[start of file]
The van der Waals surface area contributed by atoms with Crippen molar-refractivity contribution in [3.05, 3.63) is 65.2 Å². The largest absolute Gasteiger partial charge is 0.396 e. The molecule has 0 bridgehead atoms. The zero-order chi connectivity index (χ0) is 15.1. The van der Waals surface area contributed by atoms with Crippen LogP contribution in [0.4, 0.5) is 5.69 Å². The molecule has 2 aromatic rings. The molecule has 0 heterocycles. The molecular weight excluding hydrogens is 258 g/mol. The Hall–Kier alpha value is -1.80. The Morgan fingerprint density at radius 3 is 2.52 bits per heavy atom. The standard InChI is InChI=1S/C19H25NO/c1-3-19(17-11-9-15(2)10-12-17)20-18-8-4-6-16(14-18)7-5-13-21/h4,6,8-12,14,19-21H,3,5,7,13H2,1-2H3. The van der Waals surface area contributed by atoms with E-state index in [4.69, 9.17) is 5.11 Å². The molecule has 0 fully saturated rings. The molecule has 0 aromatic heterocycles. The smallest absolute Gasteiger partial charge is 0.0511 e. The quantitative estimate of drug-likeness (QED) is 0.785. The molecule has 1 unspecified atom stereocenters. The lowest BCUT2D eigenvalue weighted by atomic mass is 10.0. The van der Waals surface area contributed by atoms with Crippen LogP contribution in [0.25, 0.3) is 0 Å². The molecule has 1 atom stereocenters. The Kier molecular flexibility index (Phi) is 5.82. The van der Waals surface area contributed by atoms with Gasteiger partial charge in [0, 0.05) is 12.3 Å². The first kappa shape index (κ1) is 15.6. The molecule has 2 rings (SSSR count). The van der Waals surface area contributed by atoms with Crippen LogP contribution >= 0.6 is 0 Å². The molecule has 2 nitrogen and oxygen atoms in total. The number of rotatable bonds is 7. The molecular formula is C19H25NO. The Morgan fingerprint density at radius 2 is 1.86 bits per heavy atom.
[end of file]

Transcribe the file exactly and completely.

The van der Waals surface area contributed by atoms with Crippen molar-refractivity contribution in [3.05, 3.63) is 65.2 Å². The largest absolute Gasteiger partial charge is 0.396 e. The molecule has 0 bridgehead atoms. The zero-order chi connectivity index (χ0) is 15.1. The van der Waals surface area contributed by atoms with Crippen LogP contribution in [0.4, 0.5) is 5.69 Å². The molecule has 2 aromatic rings. The molecule has 0 heterocycles. The molecular weight excluding hydrogens is 258 g/mol. The Hall–Kier alpha value is -1.80. The Morgan fingerprint density at radius 3 is 2.52 bits per heavy atom. The standard InChI is InChI=1S/C19H25NO/c1-3-19(17-11-9-15(2)10-12-17)20-18-8-4-6-16(14-18)7-5-13-21/h4,6,8-12,14,19-21H,3,5,7,13H2,1-2H3. The van der Waals surface area contributed by atoms with E-state index in [4.69, 9.17) is 5.11 Å². The molecule has 0 fully saturated rings. The molecule has 0 aromatic heterocycles. The smallest absolute Gasteiger partial charge is 0.0511 e. The quantitative estimate of drug-likeness (QED) is 0.785. The molecule has 1 unspecified atom stereocenters. The lowest BCUT2D eigenvalue weighted by atomic mass is 10.0. The van der Waals surface area contributed by atoms with Crippen LogP contribution in [0.25, 0.3) is 0 Å². The molecule has 1 atom stereocenters. The Kier molecular flexibility index (Phi) is 5.82. The van der Waals surface area contributed by atoms with Gasteiger partial charge in [0, 0.05) is 12.3 Å². The first kappa shape index (κ1) is 15.6. The molecule has 2 rings (SSSR count). The van der Waals surface area contributed by atoms with Crippen LogP contribution >= 0.6 is 0 Å². The molecule has 2 nitrogen and oxygen atoms in total. The number of rotatable bonds is 7. The molecular formula is C19H25NO. The Morgan fingerprint density at radius 2 is 1.86 bits per heavy atom.